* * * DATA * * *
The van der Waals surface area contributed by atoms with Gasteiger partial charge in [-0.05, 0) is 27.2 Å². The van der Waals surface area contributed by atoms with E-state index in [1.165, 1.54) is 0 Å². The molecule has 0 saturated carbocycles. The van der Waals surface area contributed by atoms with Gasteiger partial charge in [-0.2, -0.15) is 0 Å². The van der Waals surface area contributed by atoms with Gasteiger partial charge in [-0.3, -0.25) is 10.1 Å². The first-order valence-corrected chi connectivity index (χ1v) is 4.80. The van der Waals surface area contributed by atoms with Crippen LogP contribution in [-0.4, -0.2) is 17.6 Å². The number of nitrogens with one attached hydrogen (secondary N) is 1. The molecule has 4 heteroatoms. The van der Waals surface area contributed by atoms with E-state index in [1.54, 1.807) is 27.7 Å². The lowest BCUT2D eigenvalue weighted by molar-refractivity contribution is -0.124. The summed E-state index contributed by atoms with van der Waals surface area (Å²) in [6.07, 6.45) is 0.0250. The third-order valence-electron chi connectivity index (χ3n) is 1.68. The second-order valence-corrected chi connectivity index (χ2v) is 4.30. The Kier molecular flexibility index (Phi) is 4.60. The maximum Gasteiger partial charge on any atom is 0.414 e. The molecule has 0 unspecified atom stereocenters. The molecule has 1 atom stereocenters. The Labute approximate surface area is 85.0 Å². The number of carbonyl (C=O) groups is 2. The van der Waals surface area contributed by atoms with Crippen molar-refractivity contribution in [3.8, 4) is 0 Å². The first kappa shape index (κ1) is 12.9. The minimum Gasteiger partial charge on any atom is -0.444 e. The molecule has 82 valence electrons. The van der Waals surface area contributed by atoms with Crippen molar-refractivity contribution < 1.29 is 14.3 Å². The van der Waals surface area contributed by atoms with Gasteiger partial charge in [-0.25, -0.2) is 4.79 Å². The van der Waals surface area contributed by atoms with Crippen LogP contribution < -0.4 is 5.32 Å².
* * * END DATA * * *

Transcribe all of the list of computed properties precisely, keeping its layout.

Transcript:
The van der Waals surface area contributed by atoms with Gasteiger partial charge in [-0.05, 0) is 27.2 Å². The van der Waals surface area contributed by atoms with E-state index in [1.165, 1.54) is 0 Å². The molecule has 0 saturated carbocycles. The van der Waals surface area contributed by atoms with Gasteiger partial charge in [-0.2, -0.15) is 0 Å². The van der Waals surface area contributed by atoms with Gasteiger partial charge in [-0.3, -0.25) is 10.1 Å². The first-order valence-corrected chi connectivity index (χ1v) is 4.80. The van der Waals surface area contributed by atoms with Crippen LogP contribution in [-0.4, -0.2) is 17.6 Å². The number of nitrogens with one attached hydrogen (secondary N) is 1. The molecule has 4 heteroatoms. The van der Waals surface area contributed by atoms with E-state index in [1.54, 1.807) is 27.7 Å². The lowest BCUT2D eigenvalue weighted by molar-refractivity contribution is -0.124. The summed E-state index contributed by atoms with van der Waals surface area (Å²) in [6.07, 6.45) is 0.0250. The third-order valence-electron chi connectivity index (χ3n) is 1.68. The second-order valence-corrected chi connectivity index (χ2v) is 4.30. The Kier molecular flexibility index (Phi) is 4.60. The maximum Gasteiger partial charge on any atom is 0.414 e. The molecule has 0 unspecified atom stereocenters. The molecule has 1 atom stereocenters. The Labute approximate surface area is 85.0 Å². The number of carbonyl (C=O) groups is 2. The van der Waals surface area contributed by atoms with Crippen molar-refractivity contribution in [3.8, 4) is 0 Å². The first kappa shape index (κ1) is 12.9. The minimum Gasteiger partial charge on any atom is -0.444 e. The molecule has 82 valence electrons. The van der Waals surface area contributed by atoms with Crippen molar-refractivity contribution < 1.29 is 14.3 Å². The van der Waals surface area contributed by atoms with Gasteiger partial charge in [-0.25, -0.2) is 4.79 Å². The van der Waals surface area contributed by atoms with Crippen LogP contribution < -0.4 is 5.32 Å².